Friday, October 02, 2009

Ops Sikap's failed mission

Death rate on roads unacceptable

The final death toll from road accidents during the 15 days of Ops Sikap XX that covered this Hari Raya festive period was 261 which is an increase to that that recorded last year. The number of accidents recorded during the same period was 17,335 and the summonses issued were 152,745 which indicate significant increases from the preceding year.

The police, Road Transport Department, PLUS and other Highway and road operators have put in a lot of effort in trying to reduce the accidents and deaths during festive periods which should be highly commended.

Despite all the efforts and money spent on Ops Sikap the number of accidents and the death due to them keeps increasing every year. It may be time for the authorities to review the measures taken to reduce accidents not only during festive periods but throughout the year. Do we still need to continue with Ops Sikap if the intended targets are not met? What is the real purpose of Ops Sikap, to reduce road accidents or just to record statistics on road deaths and accidents and issue summonses to top up the government coffers during the various festivities?

We are told that about 800,000 new vehicles were registered last year and about 2 million vehicles used the North-South Expressway (PLUS) during this Hari Raya holidays. The figures will be many times more if we were to take into consideration the trunk roads that were all jammed with cars during the period. The increase in the number of vehicles will give rise to a corresponding increase in the number of drivers including many new ones who would have taken to the streets.

With such a drastic increase in traffic volume, the unchanged inconsiderate attitude of the drivers, the poor road conditions, inadequate rest areas, inefficient alternative public transportation and the emerging culture of over enthusiasm to rush home at all costs, it would be impossible to reduce the number of accidents and deaths on our roads during festive seasons.

There are no way accidents and deaths associated with them can be effectively reduced with the present rate of increase in the vehicles on the roads. There must be concerted effort by all concerned to deliberately keep away from the roads as far as possible. Why the mad rush to get home at all costs?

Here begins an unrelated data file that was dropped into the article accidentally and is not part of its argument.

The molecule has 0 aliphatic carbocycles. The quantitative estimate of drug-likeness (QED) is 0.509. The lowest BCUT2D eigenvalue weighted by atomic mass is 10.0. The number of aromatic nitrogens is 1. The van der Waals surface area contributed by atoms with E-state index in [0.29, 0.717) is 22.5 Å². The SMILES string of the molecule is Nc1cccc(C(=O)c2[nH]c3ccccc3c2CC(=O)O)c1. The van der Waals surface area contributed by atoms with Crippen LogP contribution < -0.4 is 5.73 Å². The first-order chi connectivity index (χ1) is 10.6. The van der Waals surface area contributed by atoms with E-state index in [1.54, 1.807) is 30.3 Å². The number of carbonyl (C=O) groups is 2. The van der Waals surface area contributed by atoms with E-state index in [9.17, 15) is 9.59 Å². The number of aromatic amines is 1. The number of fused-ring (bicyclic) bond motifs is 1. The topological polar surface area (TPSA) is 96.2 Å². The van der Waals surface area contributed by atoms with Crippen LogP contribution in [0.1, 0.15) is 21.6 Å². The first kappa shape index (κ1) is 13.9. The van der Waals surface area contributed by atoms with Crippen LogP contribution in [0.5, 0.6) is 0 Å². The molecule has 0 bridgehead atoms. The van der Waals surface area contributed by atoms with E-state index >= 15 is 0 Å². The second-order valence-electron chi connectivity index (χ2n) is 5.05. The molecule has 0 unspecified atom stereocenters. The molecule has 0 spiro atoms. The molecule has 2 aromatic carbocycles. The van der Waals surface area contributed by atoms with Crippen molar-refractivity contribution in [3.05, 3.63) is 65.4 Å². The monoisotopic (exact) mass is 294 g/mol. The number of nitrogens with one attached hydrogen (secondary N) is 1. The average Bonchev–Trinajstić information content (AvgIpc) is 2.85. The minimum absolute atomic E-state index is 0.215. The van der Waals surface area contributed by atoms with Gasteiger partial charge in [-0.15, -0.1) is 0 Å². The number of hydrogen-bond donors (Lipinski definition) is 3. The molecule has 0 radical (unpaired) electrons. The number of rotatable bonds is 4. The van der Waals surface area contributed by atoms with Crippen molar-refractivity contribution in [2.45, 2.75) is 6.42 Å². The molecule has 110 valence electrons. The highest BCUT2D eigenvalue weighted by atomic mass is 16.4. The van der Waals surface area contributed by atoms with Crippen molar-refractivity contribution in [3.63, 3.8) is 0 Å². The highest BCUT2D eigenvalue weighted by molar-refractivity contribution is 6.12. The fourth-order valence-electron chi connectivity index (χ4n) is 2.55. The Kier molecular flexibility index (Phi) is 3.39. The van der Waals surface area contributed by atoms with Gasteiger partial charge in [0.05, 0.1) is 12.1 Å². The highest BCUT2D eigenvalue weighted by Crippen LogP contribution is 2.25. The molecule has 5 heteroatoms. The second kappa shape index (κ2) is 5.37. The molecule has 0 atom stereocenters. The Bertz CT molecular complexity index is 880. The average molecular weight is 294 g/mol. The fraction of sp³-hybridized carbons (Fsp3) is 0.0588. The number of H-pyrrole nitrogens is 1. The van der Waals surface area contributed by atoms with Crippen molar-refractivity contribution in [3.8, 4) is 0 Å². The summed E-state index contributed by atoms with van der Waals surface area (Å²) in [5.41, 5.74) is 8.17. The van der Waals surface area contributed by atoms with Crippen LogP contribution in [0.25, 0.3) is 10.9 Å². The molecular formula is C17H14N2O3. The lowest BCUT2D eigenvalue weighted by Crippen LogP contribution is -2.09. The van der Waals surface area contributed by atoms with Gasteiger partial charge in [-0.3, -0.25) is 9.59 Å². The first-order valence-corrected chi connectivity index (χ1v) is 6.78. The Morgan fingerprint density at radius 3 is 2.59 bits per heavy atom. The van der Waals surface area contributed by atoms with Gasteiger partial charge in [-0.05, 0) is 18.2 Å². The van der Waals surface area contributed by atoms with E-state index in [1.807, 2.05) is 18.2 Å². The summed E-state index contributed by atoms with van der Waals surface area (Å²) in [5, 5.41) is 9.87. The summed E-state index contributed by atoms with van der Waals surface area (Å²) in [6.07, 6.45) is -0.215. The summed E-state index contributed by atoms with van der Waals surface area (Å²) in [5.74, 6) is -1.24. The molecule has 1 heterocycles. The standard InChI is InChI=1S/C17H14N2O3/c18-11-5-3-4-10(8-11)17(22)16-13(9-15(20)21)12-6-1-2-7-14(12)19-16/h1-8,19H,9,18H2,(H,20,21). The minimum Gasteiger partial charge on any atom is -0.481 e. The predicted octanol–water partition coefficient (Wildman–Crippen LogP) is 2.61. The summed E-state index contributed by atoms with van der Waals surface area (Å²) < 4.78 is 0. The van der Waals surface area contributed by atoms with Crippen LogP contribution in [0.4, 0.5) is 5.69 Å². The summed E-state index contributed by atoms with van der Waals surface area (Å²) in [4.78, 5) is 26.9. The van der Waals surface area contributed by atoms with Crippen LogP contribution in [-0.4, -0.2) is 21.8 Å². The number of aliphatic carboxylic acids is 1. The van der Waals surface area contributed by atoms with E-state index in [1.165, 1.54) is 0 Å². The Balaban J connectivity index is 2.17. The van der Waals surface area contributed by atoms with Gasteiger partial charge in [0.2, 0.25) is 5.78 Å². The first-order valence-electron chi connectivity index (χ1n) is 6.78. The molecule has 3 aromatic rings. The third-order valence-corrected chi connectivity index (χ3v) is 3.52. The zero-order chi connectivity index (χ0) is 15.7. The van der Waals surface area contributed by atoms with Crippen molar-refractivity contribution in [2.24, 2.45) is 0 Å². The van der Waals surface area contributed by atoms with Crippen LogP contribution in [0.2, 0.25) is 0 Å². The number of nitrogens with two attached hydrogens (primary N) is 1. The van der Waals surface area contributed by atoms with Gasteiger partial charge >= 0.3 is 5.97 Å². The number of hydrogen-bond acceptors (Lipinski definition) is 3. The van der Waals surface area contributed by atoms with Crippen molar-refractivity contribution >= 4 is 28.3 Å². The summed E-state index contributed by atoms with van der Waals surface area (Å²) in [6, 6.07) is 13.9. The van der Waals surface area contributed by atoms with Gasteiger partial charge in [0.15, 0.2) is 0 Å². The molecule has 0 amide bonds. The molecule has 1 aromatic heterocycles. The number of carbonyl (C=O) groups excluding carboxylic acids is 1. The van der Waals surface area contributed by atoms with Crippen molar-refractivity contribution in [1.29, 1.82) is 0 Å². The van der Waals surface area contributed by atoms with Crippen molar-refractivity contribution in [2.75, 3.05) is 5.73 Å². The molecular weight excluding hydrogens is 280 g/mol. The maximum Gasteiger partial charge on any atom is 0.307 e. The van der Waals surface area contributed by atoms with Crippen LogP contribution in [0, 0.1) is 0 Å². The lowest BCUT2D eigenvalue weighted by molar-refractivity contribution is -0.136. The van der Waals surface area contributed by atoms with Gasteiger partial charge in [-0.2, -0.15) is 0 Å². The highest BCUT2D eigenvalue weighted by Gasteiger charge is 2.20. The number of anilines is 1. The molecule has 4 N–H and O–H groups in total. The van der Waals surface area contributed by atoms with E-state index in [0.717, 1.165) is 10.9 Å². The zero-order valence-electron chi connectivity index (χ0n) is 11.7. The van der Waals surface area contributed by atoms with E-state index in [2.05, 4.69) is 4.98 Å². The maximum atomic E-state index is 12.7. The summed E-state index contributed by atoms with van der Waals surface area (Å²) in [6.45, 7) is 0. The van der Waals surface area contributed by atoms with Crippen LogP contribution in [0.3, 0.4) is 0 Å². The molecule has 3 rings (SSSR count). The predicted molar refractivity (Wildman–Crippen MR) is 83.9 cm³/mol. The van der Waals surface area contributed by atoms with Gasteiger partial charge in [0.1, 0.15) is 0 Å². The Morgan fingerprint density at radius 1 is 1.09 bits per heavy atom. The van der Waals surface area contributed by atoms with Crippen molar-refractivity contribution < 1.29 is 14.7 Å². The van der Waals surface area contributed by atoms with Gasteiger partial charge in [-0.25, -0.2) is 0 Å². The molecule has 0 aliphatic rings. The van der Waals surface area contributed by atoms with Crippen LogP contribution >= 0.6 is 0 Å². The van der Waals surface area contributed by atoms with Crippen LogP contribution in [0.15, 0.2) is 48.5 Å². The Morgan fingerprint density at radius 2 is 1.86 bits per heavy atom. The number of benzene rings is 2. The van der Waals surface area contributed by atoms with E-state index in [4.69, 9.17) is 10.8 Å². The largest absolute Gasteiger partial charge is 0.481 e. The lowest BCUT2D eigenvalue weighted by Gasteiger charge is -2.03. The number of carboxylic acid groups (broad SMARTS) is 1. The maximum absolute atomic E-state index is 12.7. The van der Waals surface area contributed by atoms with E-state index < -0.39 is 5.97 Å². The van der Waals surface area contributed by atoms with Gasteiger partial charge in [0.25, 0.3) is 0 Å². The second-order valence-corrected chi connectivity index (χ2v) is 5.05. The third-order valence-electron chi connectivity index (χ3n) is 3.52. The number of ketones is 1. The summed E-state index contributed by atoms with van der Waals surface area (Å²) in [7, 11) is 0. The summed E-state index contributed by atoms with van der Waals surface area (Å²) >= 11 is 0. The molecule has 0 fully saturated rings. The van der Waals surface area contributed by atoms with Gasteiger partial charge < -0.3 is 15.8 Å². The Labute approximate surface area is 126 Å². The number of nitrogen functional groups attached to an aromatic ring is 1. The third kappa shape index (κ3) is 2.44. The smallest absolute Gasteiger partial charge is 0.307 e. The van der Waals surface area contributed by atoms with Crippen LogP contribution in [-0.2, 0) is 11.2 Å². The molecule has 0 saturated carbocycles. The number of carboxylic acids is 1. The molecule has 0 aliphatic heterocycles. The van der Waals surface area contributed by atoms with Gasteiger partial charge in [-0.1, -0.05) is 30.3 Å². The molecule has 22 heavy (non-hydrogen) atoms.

It is deeply distressing to read of whole families perishing in tragic road accidents during their balik kampong journeys. Joy and happiness suddenly turns to extreme sadness and agony for those who lose their loved ones in such tragedies that could have been prevented. Imagine babies and children suddenly made orphans and parents without warning losing their children at the prime of their lives.

Hundreds are dying on our roads during the various festive periods in the country. Many of them are at the peak of the careers and their demise is a great loss to the families and the nation. It may be time for Malaysians to review our emerging culture of mass exodus to be with friends and relatives during the 1 or 2 festive days. We may be doing that at the expense of losing our lives and those of loved ones. Why shouldn’t such trips home, particularly to be with parents, be staggered throughout the year?

We must review the granting of additional long leave especially to schools to discourage the mass exodus. It is time to develop other modes of transportation, rail and air to reduce the overdependence on roads. A more balanced transportation system should be planned and implemented as soon as possible. It is impossible to keep increasing the roads and highways to cater for the rapidly multiplying number of vehicles.

As the name suggests Ops Sikap is conducted to change the attitude of road users. In this aim it has clearly seen to have failed.The high death rate during festive periods is not acceptable in this modern era of technological sophistication. There is a need for a comprehensive review of Ops Sikap and other measures to reduce road deaths not just during festive periods but throughout the year. Our leaders must spend less time, money and energy in politicking and come together to solve the many problems that confront us, roads accidents being just one of them.

Dr.Chris Anthony

1 comment:

Stephen Schaunt said...

A lot of people die in car accidents all over the world. Some are lucky to just incur minor injuries or injuries that their body can still repair. Governments around the world can do their best to solve this issue, but the solution to this problem actually lies with us road users. If only have a little sense of responsibility in our hearts, and give importance to the lives of our fellow road users, then none of these horrible road accidents would happen.

Historic Parliament after historic GE14

  New Parliament symbol of hope and democracy Congratulations to all our newly elected MPs. The first session of the 14th ...